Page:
Walter de la Mare was a writer of "strange stories". Oblique perhaps, but only because most people are too materialistically oriented to grasp the subtleties of his spiritual perspectives. Aickman and la Mare were on equal level of artistry, Aickman perhaps being even better, but de la Mare was probably more mature of soul.
Ha ha, ... I might add that I don't pretend to understand most of Walter de la Mare's stories. But to read him (likewise so with the poetry of C. A. Smith for example) feels like being in the presence of someone with vast intelligence who towers above me. I may not fully grasp their meaning, but it still rings of truth. That is fascinating. I might also add that I am very demanding of myself, and of others, and think we should always aim for the very best, not mere idle entertainment. I get bored when authors do not explore the uttermost fringes of their mental abilities.
Read GROWING BOYS for the first time the other day. Wow. So absurd. Really makes use of the ambiguity of words. Just how big were those boys?
This one stands out in my memory as my least favorite Aickman story, though I can’t recall why. Maybe it wasn’t spooky enough.
Then again, perhaps it’s my materialistic orientation combined with the immaturity of my soul (I’ll own up to all of that).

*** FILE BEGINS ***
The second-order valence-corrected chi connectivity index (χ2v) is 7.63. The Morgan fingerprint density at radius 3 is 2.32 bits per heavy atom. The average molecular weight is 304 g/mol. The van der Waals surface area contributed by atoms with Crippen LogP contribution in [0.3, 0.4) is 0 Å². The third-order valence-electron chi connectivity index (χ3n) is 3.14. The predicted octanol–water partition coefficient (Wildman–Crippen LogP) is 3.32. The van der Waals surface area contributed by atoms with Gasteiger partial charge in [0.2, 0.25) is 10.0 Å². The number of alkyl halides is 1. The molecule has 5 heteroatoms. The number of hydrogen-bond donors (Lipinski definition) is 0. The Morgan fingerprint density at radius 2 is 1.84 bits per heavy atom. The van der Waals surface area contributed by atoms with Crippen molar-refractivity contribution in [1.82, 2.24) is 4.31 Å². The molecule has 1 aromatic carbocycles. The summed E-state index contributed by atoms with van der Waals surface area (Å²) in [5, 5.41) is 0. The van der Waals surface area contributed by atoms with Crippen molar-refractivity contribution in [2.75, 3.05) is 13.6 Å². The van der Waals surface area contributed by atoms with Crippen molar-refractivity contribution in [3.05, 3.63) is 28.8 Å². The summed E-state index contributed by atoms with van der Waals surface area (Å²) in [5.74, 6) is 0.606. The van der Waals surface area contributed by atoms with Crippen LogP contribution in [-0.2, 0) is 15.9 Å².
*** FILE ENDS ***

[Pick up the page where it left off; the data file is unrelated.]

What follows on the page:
My tastes stem from the surreal as well as the spooky. I'm happy to have either but especially both. The story provided both for me. It inspired the usual Aickman feeling. I wonder if it is the same feeling we all receive when we read this scribe.
Two earlier editions of The Wine Dark Sea and The Unsettled Dust, evidently another attempt at an Aickman 'Best of ...'
Robert Aickman - The Wine Dark Sea (Mandarin, 1990)
Introduction - Peter Straub
The Wine Dark Se The Trains Your Tiny Hand Is Frozen Growing Boys The Fetch The Inner Room Never Visit Venice Into The Wood
The original hardbound edition of The Wine-Dark Sea (Arbor House, 1988) has eleven stories in it, and an unusually well conceived, and satisfying, Aickmanesque cover painting.
I thought "Never Visit Venice" was beautifully written. A psychologically capitulating self-study. It is also a wonderful attack on modernity (Aickman understood some of the deceit going on which we are all victims of). And actual observations blend and drift smoothly into dreamy historic past and spirit. It is bittersweet.